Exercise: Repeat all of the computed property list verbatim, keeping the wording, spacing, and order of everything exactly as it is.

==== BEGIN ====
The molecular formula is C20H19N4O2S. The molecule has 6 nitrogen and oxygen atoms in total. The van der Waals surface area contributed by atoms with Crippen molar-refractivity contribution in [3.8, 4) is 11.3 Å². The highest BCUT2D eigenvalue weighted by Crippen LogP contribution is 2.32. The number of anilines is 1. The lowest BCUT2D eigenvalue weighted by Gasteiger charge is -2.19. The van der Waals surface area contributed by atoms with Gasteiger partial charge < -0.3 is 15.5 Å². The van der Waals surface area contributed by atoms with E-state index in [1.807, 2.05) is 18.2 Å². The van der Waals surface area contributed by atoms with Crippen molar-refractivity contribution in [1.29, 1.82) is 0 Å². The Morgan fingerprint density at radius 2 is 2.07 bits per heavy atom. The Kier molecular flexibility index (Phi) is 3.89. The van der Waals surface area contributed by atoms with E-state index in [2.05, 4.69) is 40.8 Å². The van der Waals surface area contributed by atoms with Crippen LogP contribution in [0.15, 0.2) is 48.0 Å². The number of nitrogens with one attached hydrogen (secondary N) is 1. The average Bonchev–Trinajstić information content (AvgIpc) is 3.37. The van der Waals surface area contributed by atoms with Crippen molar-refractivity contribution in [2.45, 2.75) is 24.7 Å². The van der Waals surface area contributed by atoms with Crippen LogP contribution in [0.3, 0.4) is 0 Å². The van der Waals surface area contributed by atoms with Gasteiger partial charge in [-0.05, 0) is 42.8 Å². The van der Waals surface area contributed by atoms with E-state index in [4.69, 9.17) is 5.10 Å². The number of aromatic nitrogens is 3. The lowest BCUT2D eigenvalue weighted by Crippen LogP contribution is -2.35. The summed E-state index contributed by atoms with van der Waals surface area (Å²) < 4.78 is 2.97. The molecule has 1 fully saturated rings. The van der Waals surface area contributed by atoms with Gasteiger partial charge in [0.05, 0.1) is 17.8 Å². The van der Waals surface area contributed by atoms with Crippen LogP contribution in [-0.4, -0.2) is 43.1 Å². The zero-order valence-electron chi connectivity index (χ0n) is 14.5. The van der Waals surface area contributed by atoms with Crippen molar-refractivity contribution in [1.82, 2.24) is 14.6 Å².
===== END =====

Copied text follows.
The molecular formula is C20H19N4O2S. The molecule has 6 nitrogen and oxygen atoms in total. The van der Waals surface area contributed by atoms with Crippen molar-refractivity contribution in [3.8, 4) is 11.3 Å². The highest BCUT2D eigenvalue weighted by Crippen LogP contribution is 2.32. The number of anilines is 1. The lowest BCUT2D eigenvalue weighted by Gasteiger charge is -2.19. The van der Waals surface area contributed by atoms with Gasteiger partial charge < -0.3 is 15.5 Å². The van der Waals surface area contributed by atoms with E-state index in [1.807, 2.05) is 18.2 Å². The van der Waals surface area contributed by atoms with Crippen molar-refractivity contribution in [1.29, 1.82) is 0 Å². The Morgan fingerprint density at radius 2 is 2.07 bits per heavy atom. The Kier molecular flexibility index (Phi) is 3.89. The van der Waals surface area contributed by atoms with E-state index in [2.05, 4.69) is 40.8 Å². The van der Waals surface area contributed by atoms with Crippen LogP contribution in [0.15, 0.2) is 48.0 Å². The number of nitrogens with one attached hydrogen (secondary N) is 1. The average Bonchev–Trinajstić information content (AvgIpc) is 3.37. The van der Waals surface area contributed by atoms with Crippen molar-refractivity contribution in [2.45, 2.75) is 24.7 Å². The van der Waals surface area contributed by atoms with Crippen LogP contribution in [0.3, 0.4) is 0 Å². The van der Waals surface area contributed by atoms with Gasteiger partial charge in [-0.05, 0) is 42.8 Å². The van der Waals surface area contributed by atoms with E-state index in [4.69, 9.17) is 5.10 Å². The number of aromatic nitrogens is 3. The lowest BCUT2D eigenvalue weighted by Crippen LogP contribution is -2.35. The summed E-state index contributed by atoms with van der Waals surface area (Å²) < 4.78 is 2.97. The molecule has 1 fully saturated rings. The van der Waals surface area contributed by atoms with Gasteiger partial charge in [0.05, 0.1) is 17.8 Å². The van der Waals surface area contributed by atoms with Crippen LogP contribution in [-0.4, -0.2) is 43.1 Å². The zero-order valence-electron chi connectivity index (χ0n) is 14.5. The van der Waals surface area contributed by atoms with Crippen molar-refractivity contribution in [1.82, 2.24) is 14.6 Å².